Marsh Harbor to Essex. Off to a great start.

It’s 09:30 on Sunday morning and we are sailing along in a moderate breeze of 11-14kts.   The winds are on our beam as they have been for the entire trip.  Amazingly, we left Marsh Harbor yesterday at 11:00 under sail and are still sailing some 20 hours later.   The only time we used the engine was for getting out of the harbor and for a short time leaving the Whale Cay Cut as we entered the ocean.  As anyone who sails would know, it’s usually inevitable that the winds will be unfavorable most of the time, regardless of where you are going.  I feel pretty lucky to have what looks like forecasted generally favorable winds for the bulk of our trip and really great winds so far.One of my concerns in leaving Marsh Harbor was transiting near Whale Cay Cut, a notoriously nasty piece of water where the depth goes from thousands to around 20′ in a few miles.  This causes any waves to pile up as they get closer to shore.  This recent post talks in some detail about the cut.  Happily, the sea swells yesterday, and today on the ocean, for that matter, are in the 3′ range so leaving the cut was a cinch.  Great luck there too.

As I write this we are about 150 nautical miles north of Marsh harbor which translates into an average over the bottom speed of about 7kts.  This takes into account the fact that we spent a good deal of last night in a gulf stream counter current or eddy which was flowing against us, sometimes more than a knot and for perhaps 8 hours we had a current in the 2 knot range pushing us toward the west.  This meant that we had adjust our heading further to the east to compensate for the westward set. Heading closer to the wind, as we compensated for the current, actually helped our speed as it put us on close reach, with the wind somewhat forward of the beam, increasing our speed into the moderate easterly winds.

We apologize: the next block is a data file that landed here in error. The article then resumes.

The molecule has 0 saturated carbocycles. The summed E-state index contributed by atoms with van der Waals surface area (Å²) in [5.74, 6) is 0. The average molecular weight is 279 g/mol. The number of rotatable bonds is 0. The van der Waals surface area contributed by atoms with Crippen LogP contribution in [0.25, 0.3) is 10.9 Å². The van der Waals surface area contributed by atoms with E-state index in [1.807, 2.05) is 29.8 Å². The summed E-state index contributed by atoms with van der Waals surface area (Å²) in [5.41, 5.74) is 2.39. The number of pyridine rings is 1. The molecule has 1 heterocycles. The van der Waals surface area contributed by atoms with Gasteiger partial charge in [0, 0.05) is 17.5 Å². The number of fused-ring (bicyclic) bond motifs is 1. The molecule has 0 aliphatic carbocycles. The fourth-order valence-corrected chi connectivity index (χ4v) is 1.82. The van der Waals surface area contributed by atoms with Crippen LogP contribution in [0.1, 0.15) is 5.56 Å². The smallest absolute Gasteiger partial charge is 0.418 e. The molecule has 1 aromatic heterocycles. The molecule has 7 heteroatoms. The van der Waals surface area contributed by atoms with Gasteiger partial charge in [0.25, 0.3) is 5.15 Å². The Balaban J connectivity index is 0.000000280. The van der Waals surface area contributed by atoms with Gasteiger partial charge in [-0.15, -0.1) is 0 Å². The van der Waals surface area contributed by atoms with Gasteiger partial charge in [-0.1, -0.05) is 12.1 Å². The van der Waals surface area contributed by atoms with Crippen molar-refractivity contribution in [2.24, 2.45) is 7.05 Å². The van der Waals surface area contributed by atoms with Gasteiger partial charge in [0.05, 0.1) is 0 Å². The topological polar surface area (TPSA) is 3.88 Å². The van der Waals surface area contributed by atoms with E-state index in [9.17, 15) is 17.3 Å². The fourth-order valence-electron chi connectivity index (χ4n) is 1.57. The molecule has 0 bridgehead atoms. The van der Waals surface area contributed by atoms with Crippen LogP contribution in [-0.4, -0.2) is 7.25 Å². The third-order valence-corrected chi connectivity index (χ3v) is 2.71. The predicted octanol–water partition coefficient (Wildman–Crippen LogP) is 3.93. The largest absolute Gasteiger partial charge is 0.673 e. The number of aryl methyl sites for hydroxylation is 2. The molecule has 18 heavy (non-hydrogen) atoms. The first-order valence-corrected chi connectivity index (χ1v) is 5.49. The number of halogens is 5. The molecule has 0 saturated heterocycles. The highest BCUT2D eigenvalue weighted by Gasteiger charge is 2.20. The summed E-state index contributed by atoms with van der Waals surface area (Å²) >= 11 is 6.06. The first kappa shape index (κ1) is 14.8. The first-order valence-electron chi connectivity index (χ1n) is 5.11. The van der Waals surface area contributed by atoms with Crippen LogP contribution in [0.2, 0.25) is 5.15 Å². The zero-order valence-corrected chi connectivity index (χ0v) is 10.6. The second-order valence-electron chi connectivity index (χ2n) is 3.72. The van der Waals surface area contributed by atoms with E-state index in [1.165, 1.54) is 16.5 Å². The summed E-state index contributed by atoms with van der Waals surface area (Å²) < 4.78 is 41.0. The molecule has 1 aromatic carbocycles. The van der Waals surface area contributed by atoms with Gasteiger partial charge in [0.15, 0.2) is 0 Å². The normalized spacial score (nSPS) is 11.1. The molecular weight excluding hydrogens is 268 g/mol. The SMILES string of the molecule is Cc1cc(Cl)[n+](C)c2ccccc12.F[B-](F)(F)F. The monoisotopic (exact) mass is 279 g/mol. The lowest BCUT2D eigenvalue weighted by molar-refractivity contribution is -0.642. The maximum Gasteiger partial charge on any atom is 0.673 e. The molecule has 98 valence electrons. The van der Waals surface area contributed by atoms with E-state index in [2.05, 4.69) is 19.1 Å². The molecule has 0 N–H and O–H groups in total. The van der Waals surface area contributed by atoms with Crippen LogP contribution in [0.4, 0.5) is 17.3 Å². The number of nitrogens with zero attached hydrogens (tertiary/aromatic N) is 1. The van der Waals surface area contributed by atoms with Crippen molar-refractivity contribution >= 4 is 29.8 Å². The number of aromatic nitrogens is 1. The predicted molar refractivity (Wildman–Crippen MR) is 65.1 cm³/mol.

Conventional wisdom suggests that you should head west from the Abacos and join up with the Gulf Stream to gain as much help from the northerly current that runs up to 4 knots, as you head up the coast.   In our case, Chris Parker, the weather router, suggested a course that stayed well east of the stream and due north as that heading would cut off as much as 100 miles from our trip.  It just didn’t make sense, with the forecasted winds,  to head west to the stream and then north to our destination.

So, for now, we are continuing north to a point just southeast of Cape Hatteras where we will join the gulf stream, take advantage of that current for a time and then jump out a few hundred miles north of that point and head to Montauk.

Chris, Ian and I have settled in nicely to what will likely be about a week on board with time spent keeping watch , reading and sleeping.  Oh yea, and don’t want to forget the eating part.  I made fresh biscuits for breakfast today.  In spite of some slightly queasy stomachs for Chris and Ian, they forced them down without a moment’s hesitation.   As usual, I am blessed with a cast iron stomach and, knock on wood, I haven’t had any problems with nausea yet on this.  Of course, it’s pretty calm out here so fingers crossed that my good luck will continue.